New research from MyCustomer has revealed that customer expectations of what constitutes a good contact centre service experience have changed dramatically in the past two years - with greater emphasis now placed on empathy, quick responses and an understanding of their service history.
Unfortunately, many consumers feel that organisations are failing to keep up with these changing requirements. And this could spell disaster for some businesses because customers say that the contact centre service experience is now more important to them than before the pandemic, and most will stop doing business with a brand after only a single bad experience with a contact centre.
These are just some of the dramatic findings from the report - How do consumers rate contact centre customer service? - which you can download now.
Conducted in partnership with Genesys, the study interviewed 300 consumers about the standard of customer service performance they believe they are receiving from contact centres today.
Well over a third (39%) reported that contact centre customer service has become more important to them since the pandemic. But their preferences and expectations have changed considerably during that time.
Digital service channels are being used a lot more than before the pandemic - and in particular apps, live chat and social - while a fifth are using the phones less for support queries.
At the same time, up to a half of consumers also believe that empathy, friendliness, a quick response, and only having to explain themselves a single time are all much more important parts of the overall service experience than before the pandemic.
And while customers believe that the general standard of service being delivered across different contact channels is fairly strong (with the notable exception of automated chatbots), many feel that contact centres are falling short when it comes to some key areas - these include empathy, providing a quick response and 24/7 support. But the service experience quality that contact centres were deemed poorest at delivering was ensuring that customers only have to explain their query a single time, with over a third (37%) giving them a poor rating.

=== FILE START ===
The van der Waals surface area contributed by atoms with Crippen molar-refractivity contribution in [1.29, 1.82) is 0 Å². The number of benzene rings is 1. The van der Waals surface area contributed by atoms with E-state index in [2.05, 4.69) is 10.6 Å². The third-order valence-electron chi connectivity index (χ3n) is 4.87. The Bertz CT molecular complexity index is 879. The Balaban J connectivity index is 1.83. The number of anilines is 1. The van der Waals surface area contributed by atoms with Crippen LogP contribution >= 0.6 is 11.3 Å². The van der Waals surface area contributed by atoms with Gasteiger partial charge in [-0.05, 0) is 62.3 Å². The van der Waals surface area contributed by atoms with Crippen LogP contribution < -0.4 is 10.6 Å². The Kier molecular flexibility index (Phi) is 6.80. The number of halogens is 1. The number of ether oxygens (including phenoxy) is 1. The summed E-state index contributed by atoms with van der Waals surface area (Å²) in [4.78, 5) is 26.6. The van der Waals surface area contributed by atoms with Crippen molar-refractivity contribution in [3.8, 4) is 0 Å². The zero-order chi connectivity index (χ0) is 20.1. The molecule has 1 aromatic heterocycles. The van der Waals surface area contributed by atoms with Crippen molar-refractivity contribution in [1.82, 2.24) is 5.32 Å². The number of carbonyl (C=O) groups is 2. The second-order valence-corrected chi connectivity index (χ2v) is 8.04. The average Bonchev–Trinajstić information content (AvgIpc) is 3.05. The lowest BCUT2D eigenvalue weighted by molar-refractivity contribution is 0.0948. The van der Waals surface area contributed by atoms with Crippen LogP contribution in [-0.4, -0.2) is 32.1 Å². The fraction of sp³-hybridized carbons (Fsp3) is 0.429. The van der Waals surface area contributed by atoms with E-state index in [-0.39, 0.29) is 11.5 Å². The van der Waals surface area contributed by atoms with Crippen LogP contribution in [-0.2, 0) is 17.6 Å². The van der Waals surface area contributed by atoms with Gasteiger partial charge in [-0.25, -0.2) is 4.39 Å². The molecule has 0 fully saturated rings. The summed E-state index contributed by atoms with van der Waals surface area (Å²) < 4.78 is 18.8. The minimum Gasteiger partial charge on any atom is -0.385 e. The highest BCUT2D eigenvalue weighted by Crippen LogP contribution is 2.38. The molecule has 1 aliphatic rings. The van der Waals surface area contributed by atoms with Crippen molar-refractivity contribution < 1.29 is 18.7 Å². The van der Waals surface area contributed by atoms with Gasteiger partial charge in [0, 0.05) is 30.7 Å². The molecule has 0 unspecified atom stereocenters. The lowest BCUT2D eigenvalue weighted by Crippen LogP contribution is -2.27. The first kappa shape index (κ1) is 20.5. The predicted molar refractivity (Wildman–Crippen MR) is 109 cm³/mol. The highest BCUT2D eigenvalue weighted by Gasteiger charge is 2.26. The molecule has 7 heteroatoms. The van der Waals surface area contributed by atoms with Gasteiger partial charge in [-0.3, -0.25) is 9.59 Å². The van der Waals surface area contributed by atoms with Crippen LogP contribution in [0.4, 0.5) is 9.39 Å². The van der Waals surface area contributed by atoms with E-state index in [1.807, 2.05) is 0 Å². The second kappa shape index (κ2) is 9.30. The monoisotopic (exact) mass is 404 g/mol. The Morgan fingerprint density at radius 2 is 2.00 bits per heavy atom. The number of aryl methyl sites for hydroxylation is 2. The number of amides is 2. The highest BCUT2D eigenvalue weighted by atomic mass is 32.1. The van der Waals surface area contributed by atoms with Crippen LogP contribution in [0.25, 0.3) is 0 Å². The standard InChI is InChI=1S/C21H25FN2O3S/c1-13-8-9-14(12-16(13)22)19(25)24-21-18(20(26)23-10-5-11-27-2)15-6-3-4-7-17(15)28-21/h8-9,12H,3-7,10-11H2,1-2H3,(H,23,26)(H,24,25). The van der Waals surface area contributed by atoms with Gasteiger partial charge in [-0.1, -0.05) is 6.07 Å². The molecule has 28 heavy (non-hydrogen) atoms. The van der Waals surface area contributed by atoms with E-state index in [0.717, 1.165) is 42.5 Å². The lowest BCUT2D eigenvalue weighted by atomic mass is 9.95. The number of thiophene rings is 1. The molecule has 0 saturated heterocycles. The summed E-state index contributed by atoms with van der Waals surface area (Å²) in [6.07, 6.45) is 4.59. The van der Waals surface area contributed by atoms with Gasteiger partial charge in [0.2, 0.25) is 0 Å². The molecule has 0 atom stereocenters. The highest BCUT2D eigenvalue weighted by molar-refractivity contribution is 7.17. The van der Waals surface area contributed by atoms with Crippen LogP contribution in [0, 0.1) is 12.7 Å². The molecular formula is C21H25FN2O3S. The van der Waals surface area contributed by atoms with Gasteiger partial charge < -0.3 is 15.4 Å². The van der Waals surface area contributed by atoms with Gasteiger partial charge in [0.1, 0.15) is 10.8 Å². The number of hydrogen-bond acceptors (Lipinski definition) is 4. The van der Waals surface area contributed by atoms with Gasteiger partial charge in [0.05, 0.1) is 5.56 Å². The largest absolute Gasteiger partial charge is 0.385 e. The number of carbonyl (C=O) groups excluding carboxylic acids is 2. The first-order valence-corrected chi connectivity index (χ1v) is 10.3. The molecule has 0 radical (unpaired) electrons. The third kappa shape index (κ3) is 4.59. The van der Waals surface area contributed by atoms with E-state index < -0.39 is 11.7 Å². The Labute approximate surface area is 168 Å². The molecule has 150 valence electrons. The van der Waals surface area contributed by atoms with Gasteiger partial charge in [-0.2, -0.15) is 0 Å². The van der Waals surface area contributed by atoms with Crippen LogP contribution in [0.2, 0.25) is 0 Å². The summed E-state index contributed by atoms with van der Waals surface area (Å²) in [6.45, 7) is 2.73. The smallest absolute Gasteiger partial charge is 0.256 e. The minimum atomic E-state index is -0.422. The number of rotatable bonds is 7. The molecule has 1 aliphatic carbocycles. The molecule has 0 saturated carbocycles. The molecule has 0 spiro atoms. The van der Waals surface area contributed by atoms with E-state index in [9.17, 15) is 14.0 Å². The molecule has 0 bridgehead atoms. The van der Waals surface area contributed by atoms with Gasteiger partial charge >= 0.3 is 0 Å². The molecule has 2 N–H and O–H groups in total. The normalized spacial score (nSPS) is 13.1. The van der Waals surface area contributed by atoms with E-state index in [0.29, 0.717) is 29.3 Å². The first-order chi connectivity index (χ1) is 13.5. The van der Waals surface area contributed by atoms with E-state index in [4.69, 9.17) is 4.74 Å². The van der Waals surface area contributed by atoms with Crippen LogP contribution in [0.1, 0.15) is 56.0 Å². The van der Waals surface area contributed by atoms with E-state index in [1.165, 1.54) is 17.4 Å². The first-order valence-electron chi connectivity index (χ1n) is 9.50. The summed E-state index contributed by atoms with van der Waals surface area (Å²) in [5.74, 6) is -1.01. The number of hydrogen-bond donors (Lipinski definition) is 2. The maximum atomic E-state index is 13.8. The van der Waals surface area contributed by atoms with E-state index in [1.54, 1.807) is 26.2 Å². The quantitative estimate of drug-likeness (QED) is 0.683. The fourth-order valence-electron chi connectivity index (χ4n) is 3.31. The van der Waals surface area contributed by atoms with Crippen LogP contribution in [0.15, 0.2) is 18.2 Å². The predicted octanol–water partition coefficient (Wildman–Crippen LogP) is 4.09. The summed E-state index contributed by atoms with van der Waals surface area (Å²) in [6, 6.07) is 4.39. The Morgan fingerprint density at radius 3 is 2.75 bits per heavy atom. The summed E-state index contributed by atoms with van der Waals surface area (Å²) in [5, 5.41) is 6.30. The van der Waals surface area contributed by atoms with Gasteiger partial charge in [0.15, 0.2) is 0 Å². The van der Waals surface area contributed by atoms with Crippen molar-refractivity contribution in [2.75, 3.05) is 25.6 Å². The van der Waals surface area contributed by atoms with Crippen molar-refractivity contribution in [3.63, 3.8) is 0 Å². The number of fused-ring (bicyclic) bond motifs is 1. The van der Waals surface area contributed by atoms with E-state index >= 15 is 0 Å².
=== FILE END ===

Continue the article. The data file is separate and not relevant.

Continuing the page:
MyCustomer editor Neil Davey says: "It's no surprise to learn that customers have changed their channel preferences over the past 2-3 years - the shift towards digital and self-service is well-documented. But what is shocking is how so many other elements of the contact centre experience have become so much more important to consumers.
"Customer expectations have really ramped up, and coupled with the fact that consumers believe that contact centres are under-delivering in many of these areas, it certainly provides food for thought for businesses who want to reduce customer attrition as the financial climate becomes more turbulant."
Learn more about how consumers' contact centre preferences and behaviours have changed, how well contact centres are meeting these changing expectations, and what the impact of good/bad service experiences are, by downloading the report.
Please login or register to join the discussion.
There are currently no replies, be the first to post a reply.